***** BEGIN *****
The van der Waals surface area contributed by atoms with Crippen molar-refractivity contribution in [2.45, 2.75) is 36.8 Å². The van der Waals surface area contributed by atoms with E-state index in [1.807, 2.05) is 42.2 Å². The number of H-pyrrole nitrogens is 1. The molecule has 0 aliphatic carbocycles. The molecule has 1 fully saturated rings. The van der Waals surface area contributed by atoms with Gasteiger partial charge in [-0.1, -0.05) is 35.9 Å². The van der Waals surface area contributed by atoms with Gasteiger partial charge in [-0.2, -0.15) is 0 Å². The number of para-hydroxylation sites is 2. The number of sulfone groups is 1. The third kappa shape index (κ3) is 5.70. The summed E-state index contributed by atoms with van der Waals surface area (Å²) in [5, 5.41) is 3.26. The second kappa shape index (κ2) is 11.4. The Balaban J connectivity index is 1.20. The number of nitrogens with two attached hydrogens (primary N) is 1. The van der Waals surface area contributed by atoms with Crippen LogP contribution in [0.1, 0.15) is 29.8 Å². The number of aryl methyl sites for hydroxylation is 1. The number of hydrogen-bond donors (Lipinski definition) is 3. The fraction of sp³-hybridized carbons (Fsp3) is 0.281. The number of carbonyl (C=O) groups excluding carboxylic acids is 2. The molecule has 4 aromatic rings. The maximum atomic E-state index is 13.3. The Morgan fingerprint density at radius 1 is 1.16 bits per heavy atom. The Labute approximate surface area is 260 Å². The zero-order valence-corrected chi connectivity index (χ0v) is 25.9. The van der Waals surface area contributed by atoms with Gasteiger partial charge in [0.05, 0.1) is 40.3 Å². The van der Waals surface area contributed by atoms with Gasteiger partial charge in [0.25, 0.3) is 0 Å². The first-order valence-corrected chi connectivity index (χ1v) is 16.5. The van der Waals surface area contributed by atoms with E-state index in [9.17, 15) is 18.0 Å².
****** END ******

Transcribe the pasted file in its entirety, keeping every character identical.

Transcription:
The van der Waals surface area contributed by atoms with Crippen molar-refractivity contribution in [2.45, 2.75) is 36.8 Å². The van der Waals surface area contributed by atoms with E-state index in [1.807, 2.05) is 42.2 Å². The number of H-pyrrole nitrogens is 1. The molecule has 0 aliphatic carbocycles. The molecule has 1 fully saturated rings. The van der Waals surface area contributed by atoms with Gasteiger partial charge in [-0.1, -0.05) is 35.9 Å². The van der Waals surface area contributed by atoms with Gasteiger partial charge in [-0.2, -0.15) is 0 Å². The number of para-hydroxylation sites is 2. The number of sulfone groups is 1. The third kappa shape index (κ3) is 5.70. The summed E-state index contributed by atoms with van der Waals surface area (Å²) in [5, 5.41) is 3.26. The second kappa shape index (κ2) is 11.4. The Balaban J connectivity index is 1.20. The number of nitrogens with two attached hydrogens (primary N) is 1. The van der Waals surface area contributed by atoms with Crippen LogP contribution in [0.1, 0.15) is 29.8 Å². The number of aryl methyl sites for hydroxylation is 1. The number of hydrogen-bond donors (Lipinski definition) is 3. The fraction of sp³-hybridized carbons (Fsp3) is 0.281. The number of carbonyl (C=O) groups excluding carboxylic acids is 2. The molecule has 4 aromatic rings. The maximum atomic E-state index is 13.3. The Morgan fingerprint density at radius 1 is 1.16 bits per heavy atom. The Labute approximate surface area is 260 Å². The zero-order valence-corrected chi connectivity index (χ0v) is 25.9. The van der Waals surface area contributed by atoms with Gasteiger partial charge in [0.05, 0.1) is 40.3 Å². The van der Waals surface area contributed by atoms with Gasteiger partial charge in [0.25, 0.3) is 0 Å². The first-order valence-corrected chi connectivity index (χ1v) is 16.5. The van der Waals surface area contributed by atoms with E-state index in [9.17, 15) is 18.0 Å².